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Like Father Like Son

Maryland Youth Referee of the Year award makes dad proud

“When you’re a kid, you always think I want to be like my dad,” says 17-year-old Griffin Tucker. As a kid, Griffin ran around his house, blowing his dad’s whistle and throwing yellow and red penalty cards left and right. Dad Garrett Tucker loved soccer, so son Griffin did, too.

            Griffin began playing soccer at five years old. At 12, when he became eligible to referee youth soccer, he went out and got his reffing certificate right away. It was only natural that Griffin try out what his dad had loved to do for so many years.

            As a referee, Griffin gets a new perspective on the sport.

            “There are four perspectives at a soccer game,” the rising Southern High School senior explains. “There is the perspective of the soccer players, that of the parents and bystanders, the perspective of the coaches and then there’s me. As a ref, I see a completely different game.”

            In an average game, he runs between five and seven miles. If the physical challenge was the greatest one, almost any athlete could complete the job. But what Griffin finds most demanding as a referee is the mental investment. A ref has many heads turning to look at what he is going to call.

            With 22 players on the field, double that number in parents and observers and two sets of coaches all depending on one person to make the correct call, a lot of pressure resides on the referee.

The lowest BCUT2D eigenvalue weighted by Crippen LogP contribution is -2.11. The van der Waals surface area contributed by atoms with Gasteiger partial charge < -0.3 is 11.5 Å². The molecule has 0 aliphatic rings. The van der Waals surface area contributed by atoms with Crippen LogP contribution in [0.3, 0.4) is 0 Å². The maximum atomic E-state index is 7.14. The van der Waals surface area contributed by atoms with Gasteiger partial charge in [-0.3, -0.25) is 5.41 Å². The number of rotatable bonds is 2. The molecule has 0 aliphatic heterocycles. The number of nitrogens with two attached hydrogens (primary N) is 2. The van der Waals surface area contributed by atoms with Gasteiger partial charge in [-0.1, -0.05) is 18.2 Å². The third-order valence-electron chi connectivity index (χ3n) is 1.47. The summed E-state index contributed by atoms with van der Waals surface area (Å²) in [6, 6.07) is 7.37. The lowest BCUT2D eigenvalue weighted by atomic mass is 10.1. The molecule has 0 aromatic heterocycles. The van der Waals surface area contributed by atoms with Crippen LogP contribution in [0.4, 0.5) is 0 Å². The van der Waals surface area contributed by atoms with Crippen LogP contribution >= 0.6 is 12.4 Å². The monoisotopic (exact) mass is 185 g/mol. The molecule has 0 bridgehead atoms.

In less than a half-second, Griffin must make a call that can determine the outcome of the rest of the game. “I am not perfect,” he says, “but I try to make the correct calls to the best of my ability.”

            Getting paid $25 to $50 a game is an added bonus, he says, because soccer is a sport “you either like or you love.”

            Stepping onto the field for a game a few Saturdays back, Griffin knew his job would not be an easy one. One organization had split into two teams after a disagreement, and the rend was not mended. What Griffin didn’t know was that more was at stake than two semifinal teams competing for the state championship.

            Tensions were high, and emotions were even higher as former teammates competed against one another for this important win. After 90 minutes, two winners emerged. Griffin had performed so well in that game that Maryland’s Youth Referee Administrator, Jeff Gontarek, awarded him the title of Maryland Young Male Referee of the Year.

            Next month Griffin referees the Youth Regionals — with maybe even the nationals in his near future.

            Dad Garrett Tucker understand the responsibility this carries. “The referee has the game in his hands.”